Health-related fitness tests

From dreaded 12-minute runs and bleep tests in school to maximum strength testing in the gym, fitness testing is a common part of sports training. Your fitness can be split into two main groups: health-related fitness and skill related fitness. As the name suggests, health-related fitness takes into account how your body’s systems perform in terms of your overall health.

Skill related fitness, on the other hand, refers to your individual ability to perform a specific skill.

For this article, we will be covering health-related fitness and how to test for it, since it is, generally speaking, the more important measurement for the majority of disciplines.

What are health-related fitness tests?

Your health-related fitness can be broken down into five main categories: cardiovascular endurance, muscular endurance, muscular strength, body composition and flexibility.

While each area of fitness can be tested with a number of different methods, there are a few widely known tests you may be familiar with. The general health-related fitness test is very common in schools and consists of the following tests for each area:

Cardiovascular endurance – Tested by a timed one-mile run.

Muscular strength and endurance – These are usually tested for in the upper body with a maximum push-ups test and in the abdominals with a maximum crunch test. Each of these tests is performed for maximum reps in a given time period.

Flexibility – A sit and reach test is the common flexibility test. The test requires an individual to sit with their legs outstretched and feet flat against a box that has a measuring scale on the top of it. You are then instructed to reach as far forward as you can over the box and a measurement is taken.

Body composition – This test is done to work out your ratios of body fat to lean tissue. Usually, skin-fold callipers will be used here. What are health-related fitness tests used for?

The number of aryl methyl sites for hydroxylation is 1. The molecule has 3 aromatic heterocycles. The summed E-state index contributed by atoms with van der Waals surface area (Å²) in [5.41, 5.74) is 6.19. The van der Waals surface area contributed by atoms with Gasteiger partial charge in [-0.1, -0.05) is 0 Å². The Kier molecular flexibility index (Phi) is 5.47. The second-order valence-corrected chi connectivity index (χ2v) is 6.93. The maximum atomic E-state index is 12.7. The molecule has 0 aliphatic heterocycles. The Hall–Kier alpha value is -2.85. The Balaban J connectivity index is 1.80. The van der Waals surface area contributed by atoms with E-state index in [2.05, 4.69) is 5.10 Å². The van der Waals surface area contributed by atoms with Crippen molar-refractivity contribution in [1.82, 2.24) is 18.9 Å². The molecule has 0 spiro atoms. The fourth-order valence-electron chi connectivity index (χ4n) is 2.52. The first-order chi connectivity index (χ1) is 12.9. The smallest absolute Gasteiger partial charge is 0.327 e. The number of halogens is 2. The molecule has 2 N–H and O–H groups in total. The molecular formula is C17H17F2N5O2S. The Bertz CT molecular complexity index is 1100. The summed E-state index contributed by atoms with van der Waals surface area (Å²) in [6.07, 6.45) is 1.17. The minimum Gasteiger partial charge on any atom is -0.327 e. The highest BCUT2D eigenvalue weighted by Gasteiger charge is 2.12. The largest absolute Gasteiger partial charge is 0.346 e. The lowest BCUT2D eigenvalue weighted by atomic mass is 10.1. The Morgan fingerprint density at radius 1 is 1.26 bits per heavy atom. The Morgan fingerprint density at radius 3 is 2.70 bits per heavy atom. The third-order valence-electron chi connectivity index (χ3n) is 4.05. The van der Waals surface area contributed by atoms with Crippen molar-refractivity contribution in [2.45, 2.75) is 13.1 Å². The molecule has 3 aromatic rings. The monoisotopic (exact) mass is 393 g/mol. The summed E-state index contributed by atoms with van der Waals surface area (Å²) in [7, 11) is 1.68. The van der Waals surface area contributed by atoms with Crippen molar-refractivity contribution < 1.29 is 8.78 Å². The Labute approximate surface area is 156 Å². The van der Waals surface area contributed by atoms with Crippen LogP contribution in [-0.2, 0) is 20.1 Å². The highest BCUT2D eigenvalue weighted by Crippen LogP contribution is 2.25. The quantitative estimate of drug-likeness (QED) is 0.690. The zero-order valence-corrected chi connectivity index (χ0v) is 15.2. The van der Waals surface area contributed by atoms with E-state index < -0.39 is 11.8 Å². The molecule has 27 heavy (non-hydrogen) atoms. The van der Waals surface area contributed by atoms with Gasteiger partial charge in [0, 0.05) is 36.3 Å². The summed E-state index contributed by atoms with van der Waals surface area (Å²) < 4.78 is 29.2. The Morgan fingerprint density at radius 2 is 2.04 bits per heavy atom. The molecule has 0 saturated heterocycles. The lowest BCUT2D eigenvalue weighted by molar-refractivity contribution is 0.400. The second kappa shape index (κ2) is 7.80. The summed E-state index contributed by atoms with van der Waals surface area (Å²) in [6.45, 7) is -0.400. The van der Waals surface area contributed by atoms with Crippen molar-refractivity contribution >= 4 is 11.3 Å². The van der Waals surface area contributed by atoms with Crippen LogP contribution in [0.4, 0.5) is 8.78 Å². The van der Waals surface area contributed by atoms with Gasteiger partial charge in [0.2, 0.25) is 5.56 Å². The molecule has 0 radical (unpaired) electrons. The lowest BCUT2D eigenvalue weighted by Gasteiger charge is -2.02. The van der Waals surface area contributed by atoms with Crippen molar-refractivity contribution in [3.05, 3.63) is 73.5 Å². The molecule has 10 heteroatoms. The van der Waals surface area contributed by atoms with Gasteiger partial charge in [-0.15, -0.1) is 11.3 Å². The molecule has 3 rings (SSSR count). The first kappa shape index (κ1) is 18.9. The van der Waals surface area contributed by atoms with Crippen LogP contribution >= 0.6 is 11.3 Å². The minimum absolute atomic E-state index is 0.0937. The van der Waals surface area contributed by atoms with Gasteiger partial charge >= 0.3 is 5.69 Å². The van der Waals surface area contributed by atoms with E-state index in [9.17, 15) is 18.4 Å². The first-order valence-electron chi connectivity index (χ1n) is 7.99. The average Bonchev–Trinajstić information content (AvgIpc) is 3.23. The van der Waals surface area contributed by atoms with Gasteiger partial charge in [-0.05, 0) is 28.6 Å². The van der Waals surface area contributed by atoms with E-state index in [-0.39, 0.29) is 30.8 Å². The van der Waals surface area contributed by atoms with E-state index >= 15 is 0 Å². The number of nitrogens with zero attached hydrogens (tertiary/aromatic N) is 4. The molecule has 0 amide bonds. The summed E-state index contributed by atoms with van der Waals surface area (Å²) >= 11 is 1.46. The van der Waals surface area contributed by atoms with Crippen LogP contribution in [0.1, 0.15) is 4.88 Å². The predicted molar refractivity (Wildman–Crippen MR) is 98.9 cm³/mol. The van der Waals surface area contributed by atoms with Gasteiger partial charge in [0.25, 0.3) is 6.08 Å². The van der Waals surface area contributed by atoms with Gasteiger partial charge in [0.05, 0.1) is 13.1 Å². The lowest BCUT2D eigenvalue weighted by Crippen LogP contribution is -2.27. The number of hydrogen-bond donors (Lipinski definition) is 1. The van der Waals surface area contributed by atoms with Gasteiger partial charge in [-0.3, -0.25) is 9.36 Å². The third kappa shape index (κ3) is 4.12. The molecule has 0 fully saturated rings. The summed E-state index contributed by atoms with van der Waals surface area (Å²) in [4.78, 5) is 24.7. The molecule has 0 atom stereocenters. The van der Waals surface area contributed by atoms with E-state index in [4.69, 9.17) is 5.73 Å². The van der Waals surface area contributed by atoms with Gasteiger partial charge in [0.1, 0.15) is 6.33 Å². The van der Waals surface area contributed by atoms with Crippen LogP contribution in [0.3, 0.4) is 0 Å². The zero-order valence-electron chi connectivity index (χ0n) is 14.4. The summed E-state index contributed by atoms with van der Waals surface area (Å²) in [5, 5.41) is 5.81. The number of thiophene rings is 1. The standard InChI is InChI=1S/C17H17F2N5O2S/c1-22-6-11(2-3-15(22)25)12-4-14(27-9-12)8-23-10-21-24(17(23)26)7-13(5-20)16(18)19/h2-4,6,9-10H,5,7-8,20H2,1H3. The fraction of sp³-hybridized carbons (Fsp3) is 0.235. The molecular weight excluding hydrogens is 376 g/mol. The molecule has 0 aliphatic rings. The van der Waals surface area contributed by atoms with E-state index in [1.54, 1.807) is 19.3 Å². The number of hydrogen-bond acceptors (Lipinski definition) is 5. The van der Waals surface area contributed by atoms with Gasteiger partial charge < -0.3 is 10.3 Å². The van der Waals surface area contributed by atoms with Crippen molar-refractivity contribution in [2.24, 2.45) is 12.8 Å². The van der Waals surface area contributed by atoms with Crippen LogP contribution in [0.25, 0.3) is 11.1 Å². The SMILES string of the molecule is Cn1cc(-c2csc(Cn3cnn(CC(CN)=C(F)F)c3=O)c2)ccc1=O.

A fitness test can have different uses, which will vary depending on the individual being tested. It is important to know exactly why you are performing a fitness test and what you hope to get out of the information the test will provide. When you know why you are administering a test in the first place, you will be better able to design an appropriate testing protocol.

Below is a quick list of some of the different reasons and uses for health-related fitness tests:

  • Assess an individual’s current fitness level before starting a programme. Before beginning or designing a training plan, you need to know where you or your athlete is starting from. This information will be used to design a programme appropriate to the current fitness level of the trainee.
  • Measure the effectiveness of a programme. Without testing, it becomes much more difficult to judge whether or not a fitness programme is working. By taking periodic tests, you can see how effective a programme is. You will then be able to use the results to plan the next stage of the programme.
  • Boost motivation. Regular testing can serve as a good source of motivation. Whether the test results are positive or negative, they can help to spur an athlete on to better them next time. It must be noted that using fitness tests as motivation will only work for a certain personality type; competitive athletes who are stimulated by seeing the figures on paper. If an athlete is easily demotivated by poor performance, care should be taken with how the results are delivered.